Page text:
Tuesday, December 31, 2019

The Last Day

So, it’s the last day of 2019.  I awoke this morning to find a rejection letter in my inbox.  I say “good riddance” to this past year, although it had a little publishing success.  It was better than 2018 in that regard.

I’ve got a young writing partner.  She hasn’t published anything yet, but she’s one of the natural best writers I know.  We encourage each other when the going’s rough.  She ended up in the hospital in 2019, and when visiting her she got me to submit some stories again.  Facing an illness will do that to you.

Of the stories I sent in during 2019 two were accepted for publication and one won honorable mention in a contest (but alas, wasn’t published).  I sent out a bunch more late in the year and this morning’s rejection may be—it’s too early to tell—the last of blessed 2019.

I don’t let my failures stop me from writing.  I’ve got a fourth nonfiction book under contract and nearly ready to submit.  While waiting to get the research books read, I’ve been coming back to fiction again.  One of my resolutions is to post here more this coming year.

The thing about failure is that it helps to read the stats of others who’ve faced rejection.  Most of the truly impactful fiction ever written was rejected multiple, multiple times.  Editors are only human.  And humans have likes.  And dislikes.

Although you can’t tell by looking here, 2019 was a very busy writing year for me.  I’ve got tons of stories in the works.  A new plot came to me just this morning, before opening that fateful email.  If I let rejections stop me, I’ll be giving in to the swirling cesspool that was 2019.

Some of us write, looking toward the time after we’ll be gone and some relative, or executor will poke around our hard disks and find something that might be worth submitting.  It may be a macabre way to start a new year, but for struggling writers, whatever it takes will have to do.

Thursday, November 28, 2019

Without Crutches

Several years ago now I wrote a story called “Without Crutches.”  Ah, distinctly I remember, it was before the wonderful journal Glimmer Train closed down.  I was going through one of my phases of actually reading journals before submitting, and I’d read a tale or two in said Train about characters with addictions.

Perhaps going back to the almost mythic Edgar Allan Poe, writers have struggled with mind-altering substances.  Those of us who write see the world so differently and crave new experiences in an almost manic way.  Alcohol, drugs, and even religion can lead that way.

“Without Crutches” was a story defending writing without using foreign substances.  As the child of an alcoholic, this path looks quite dark to me.  Besides, my imagination has a healthy libido.  Yes, even sex can lead to altered states of consciousness.  Of course, my story found no publishers.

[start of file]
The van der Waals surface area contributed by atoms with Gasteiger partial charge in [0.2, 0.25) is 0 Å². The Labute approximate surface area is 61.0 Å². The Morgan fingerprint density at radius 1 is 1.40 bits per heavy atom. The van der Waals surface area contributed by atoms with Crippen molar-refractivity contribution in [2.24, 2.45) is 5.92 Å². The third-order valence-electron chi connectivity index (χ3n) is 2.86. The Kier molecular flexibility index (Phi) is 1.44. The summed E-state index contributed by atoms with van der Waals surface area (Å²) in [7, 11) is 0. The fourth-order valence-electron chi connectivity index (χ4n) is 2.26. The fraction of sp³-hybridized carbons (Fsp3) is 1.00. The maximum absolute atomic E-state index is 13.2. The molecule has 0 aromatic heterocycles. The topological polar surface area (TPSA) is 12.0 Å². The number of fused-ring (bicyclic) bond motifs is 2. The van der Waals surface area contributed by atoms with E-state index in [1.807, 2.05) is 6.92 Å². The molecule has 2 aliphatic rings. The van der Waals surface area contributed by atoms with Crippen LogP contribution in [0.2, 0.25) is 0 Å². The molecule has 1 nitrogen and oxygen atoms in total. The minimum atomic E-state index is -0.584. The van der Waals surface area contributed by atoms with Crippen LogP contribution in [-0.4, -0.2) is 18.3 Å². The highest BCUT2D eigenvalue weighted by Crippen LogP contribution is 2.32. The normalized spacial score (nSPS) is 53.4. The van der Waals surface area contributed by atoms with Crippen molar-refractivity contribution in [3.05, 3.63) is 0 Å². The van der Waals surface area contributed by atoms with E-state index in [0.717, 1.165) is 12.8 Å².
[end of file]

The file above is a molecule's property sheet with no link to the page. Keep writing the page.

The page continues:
I recently read about Stephen King.  Actually, I read about him often.  I hadn’t realized he had a cocaine period.  I was disappointed.  Must writers of the macabre indulge in drug-fueled voyages?  Isn’t it possible to use the existential terror of just getting out of bed to drive this vehicle whose windshield is so dirty you can’t see clearly what’s in front of you?

Don’t get me wrong.  I enjoy the occasional drink and even sometimes get story ideas after having a beer.  I don’t drink to inebriation, though.  It’s too dangerous.  And if my work ever gets noticed I don’t want someone to say it was an after-effect of some controlled substance.

Life is scary.  I’ve never used drugs.  They’re too scary.  I don’t judge those who do, but as my stories show, religion can be just as dangerous.  I’ve given up on finding publishers for “Without Crutches.”  The story exists as a testimony, and that’s enough.  The world can look distorted without being seen through the bottom of a glass.  And we limp along.

Sunday, November 17, 2019

Meh Teh

Man is this blog dusty!  The neglect isn’t willful, I assure you.  The thing about being a working writer is, well, work.  That combined with the fact that there’s life outside the internet that demands your time.

In any case, I’m chuffed that my story “Meh Teh” has appeared in The Colored Lens.  The title is a Himalayan word for what westerners call “yeti.”  As with most of my fiction, however, there’s a deeper story.  And deeper stories often involve belief.

It’s funny how easily religion can turn off a conversation.  Yet, I was recently at a book festival where several of the more successful authors I met were quite open about their religious convictions.  Perhaps it’s hiding in plain sight.  Like a yeti.